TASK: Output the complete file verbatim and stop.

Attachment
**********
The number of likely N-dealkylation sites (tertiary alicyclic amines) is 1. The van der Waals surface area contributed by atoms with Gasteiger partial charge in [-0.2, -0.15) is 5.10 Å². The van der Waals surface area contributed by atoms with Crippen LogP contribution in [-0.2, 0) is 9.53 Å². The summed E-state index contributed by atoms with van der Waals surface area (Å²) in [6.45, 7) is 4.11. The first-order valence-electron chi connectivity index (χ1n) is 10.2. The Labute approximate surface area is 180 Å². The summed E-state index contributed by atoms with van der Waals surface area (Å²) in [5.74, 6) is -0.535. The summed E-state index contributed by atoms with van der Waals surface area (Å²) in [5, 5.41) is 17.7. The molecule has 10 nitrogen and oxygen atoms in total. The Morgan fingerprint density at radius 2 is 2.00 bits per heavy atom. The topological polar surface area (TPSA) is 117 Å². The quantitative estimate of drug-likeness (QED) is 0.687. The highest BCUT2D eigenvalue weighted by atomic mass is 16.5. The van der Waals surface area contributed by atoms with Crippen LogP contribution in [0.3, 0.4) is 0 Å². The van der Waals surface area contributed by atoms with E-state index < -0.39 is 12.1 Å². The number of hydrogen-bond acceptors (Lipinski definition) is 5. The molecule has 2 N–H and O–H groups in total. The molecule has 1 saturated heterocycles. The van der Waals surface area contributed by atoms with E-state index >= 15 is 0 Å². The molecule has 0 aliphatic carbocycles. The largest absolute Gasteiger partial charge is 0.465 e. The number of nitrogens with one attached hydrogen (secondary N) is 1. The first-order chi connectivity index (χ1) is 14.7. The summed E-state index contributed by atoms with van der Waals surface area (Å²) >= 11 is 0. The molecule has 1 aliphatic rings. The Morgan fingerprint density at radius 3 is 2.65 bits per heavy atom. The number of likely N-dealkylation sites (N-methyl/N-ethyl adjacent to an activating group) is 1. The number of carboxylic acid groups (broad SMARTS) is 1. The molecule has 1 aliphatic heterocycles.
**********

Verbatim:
The number of likely N-dealkylation sites (tertiary alicyclic amines) is 1. The van der Waals surface area contributed by atoms with Gasteiger partial charge in [-0.2, -0.15) is 5.10 Å². The van der Waals surface area contributed by atoms with Crippen LogP contribution in [-0.2, 0) is 9.53 Å². The summed E-state index contributed by atoms with van der Waals surface area (Å²) in [6.45, 7) is 4.11. The first-order valence-electron chi connectivity index (χ1n) is 10.2. The Labute approximate surface area is 180 Å². The summed E-state index contributed by atoms with van der Waals surface area (Å²) in [5.74, 6) is -0.535. The summed E-state index contributed by atoms with van der Waals surface area (Å²) in [5, 5.41) is 17.7. The molecule has 10 nitrogen and oxygen atoms in total. The Morgan fingerprint density at radius 2 is 2.00 bits per heavy atom. The topological polar surface area (TPSA) is 117 Å². The quantitative estimate of drug-likeness (QED) is 0.687. The highest BCUT2D eigenvalue weighted by atomic mass is 16.5. The van der Waals surface area contributed by atoms with Crippen LogP contribution in [0.3, 0.4) is 0 Å². The van der Waals surface area contributed by atoms with E-state index < -0.39 is 12.1 Å². The number of hydrogen-bond acceptors (Lipinski definition) is 5. The molecule has 2 N–H and O–H groups in total. The molecule has 1 saturated heterocycles. The van der Waals surface area contributed by atoms with E-state index >= 15 is 0 Å². The molecule has 0 aliphatic carbocycles. The largest absolute Gasteiger partial charge is 0.465 e. The number of nitrogens with one attached hydrogen (secondary N) is 1. The first-order chi connectivity index (χ1) is 14.7. The summed E-state index contributed by atoms with van der Waals surface area (Å²) >= 11 is 0. The molecule has 1 aliphatic rings. The Morgan fingerprint density at radius 3 is 2.65 bits per heavy atom. The number of likely N-dealkylation sites (N-methyl/N-ethyl adjacent to an activating group) is 1. The number of carboxylic acid groups (broad SMARTS) is 1. The molecule has 1 aliphatic heterocycles.